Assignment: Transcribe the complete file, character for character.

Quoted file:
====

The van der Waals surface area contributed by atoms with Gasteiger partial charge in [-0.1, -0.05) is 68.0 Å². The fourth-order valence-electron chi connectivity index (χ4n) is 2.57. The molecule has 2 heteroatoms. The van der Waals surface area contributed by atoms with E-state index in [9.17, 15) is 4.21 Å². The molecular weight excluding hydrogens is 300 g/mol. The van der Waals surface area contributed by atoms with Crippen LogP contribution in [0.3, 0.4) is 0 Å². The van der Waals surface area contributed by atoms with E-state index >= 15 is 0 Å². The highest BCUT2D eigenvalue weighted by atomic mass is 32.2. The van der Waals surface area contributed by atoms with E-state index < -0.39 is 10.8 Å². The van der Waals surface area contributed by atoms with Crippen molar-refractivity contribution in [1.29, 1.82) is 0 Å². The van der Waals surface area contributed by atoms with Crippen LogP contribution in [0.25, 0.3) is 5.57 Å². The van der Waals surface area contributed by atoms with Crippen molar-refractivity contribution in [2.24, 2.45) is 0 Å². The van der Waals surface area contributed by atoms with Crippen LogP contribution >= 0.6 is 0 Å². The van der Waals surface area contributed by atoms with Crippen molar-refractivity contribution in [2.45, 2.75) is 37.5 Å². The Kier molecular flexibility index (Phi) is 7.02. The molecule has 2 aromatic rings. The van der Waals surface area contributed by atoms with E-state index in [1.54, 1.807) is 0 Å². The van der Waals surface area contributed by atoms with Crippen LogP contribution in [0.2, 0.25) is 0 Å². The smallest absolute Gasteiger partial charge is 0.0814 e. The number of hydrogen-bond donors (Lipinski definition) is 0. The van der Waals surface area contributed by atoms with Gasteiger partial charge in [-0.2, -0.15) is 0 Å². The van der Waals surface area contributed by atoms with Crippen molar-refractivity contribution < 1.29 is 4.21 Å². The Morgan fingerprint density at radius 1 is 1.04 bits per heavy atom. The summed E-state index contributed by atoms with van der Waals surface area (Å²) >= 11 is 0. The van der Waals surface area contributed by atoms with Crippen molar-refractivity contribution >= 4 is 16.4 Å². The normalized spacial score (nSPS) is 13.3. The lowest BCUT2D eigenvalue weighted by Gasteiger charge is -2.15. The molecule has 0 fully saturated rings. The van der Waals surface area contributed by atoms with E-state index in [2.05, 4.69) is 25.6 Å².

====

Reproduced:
The van der Waals surface area contributed by atoms with Gasteiger partial charge in [-0.1, -0.05) is 68.0 Å². The fourth-order valence-electron chi connectivity index (χ4n) is 2.57. The molecule has 2 heteroatoms. The van der Waals surface area contributed by atoms with E-state index in [9.17, 15) is 4.21 Å². The molecular weight excluding hydrogens is 300 g/mol. The van der Waals surface area contributed by atoms with Crippen LogP contribution in [0.3, 0.4) is 0 Å². The van der Waals surface area contributed by atoms with E-state index >= 15 is 0 Å². The highest BCUT2D eigenvalue weighted by atomic mass is 32.2. The van der Waals surface area contributed by atoms with E-state index < -0.39 is 10.8 Å². The van der Waals surface area contributed by atoms with Crippen molar-refractivity contribution in [1.29, 1.82) is 0 Å². The van der Waals surface area contributed by atoms with Crippen LogP contribution in [0.25, 0.3) is 5.57 Å². The van der Waals surface area contributed by atoms with Crippen molar-refractivity contribution in [2.24, 2.45) is 0 Å². The van der Waals surface area contributed by atoms with Crippen LogP contribution >= 0.6 is 0 Å². The van der Waals surface area contributed by atoms with Crippen molar-refractivity contribution in [2.45, 2.75) is 37.5 Å². The Kier molecular flexibility index (Phi) is 7.02. The molecule has 2 aromatic rings. The van der Waals surface area contributed by atoms with E-state index in [1.54, 1.807) is 0 Å². The van der Waals surface area contributed by atoms with Crippen LogP contribution in [0.2, 0.25) is 0 Å². The smallest absolute Gasteiger partial charge is 0.0814 e. The number of hydrogen-bond donors (Lipinski definition) is 0. The van der Waals surface area contributed by atoms with Gasteiger partial charge in [-0.2, -0.15) is 0 Å². The van der Waals surface area contributed by atoms with Crippen molar-refractivity contribution < 1.29 is 4.21 Å². The Morgan fingerprint density at radius 1 is 1.04 bits per heavy atom. The summed E-state index contributed by atoms with van der Waals surface area (Å²) >= 11 is 0. The van der Waals surface area contributed by atoms with Crippen molar-refractivity contribution >= 4 is 16.4 Å². The normalized spacial score (nSPS) is 13.3. The lowest BCUT2D eigenvalue weighted by Gasteiger charge is -2.15. The molecule has 0 fully saturated rings. The van der Waals surface area contributed by atoms with E-state index in [2.05, 4.69) is 25.6 Å².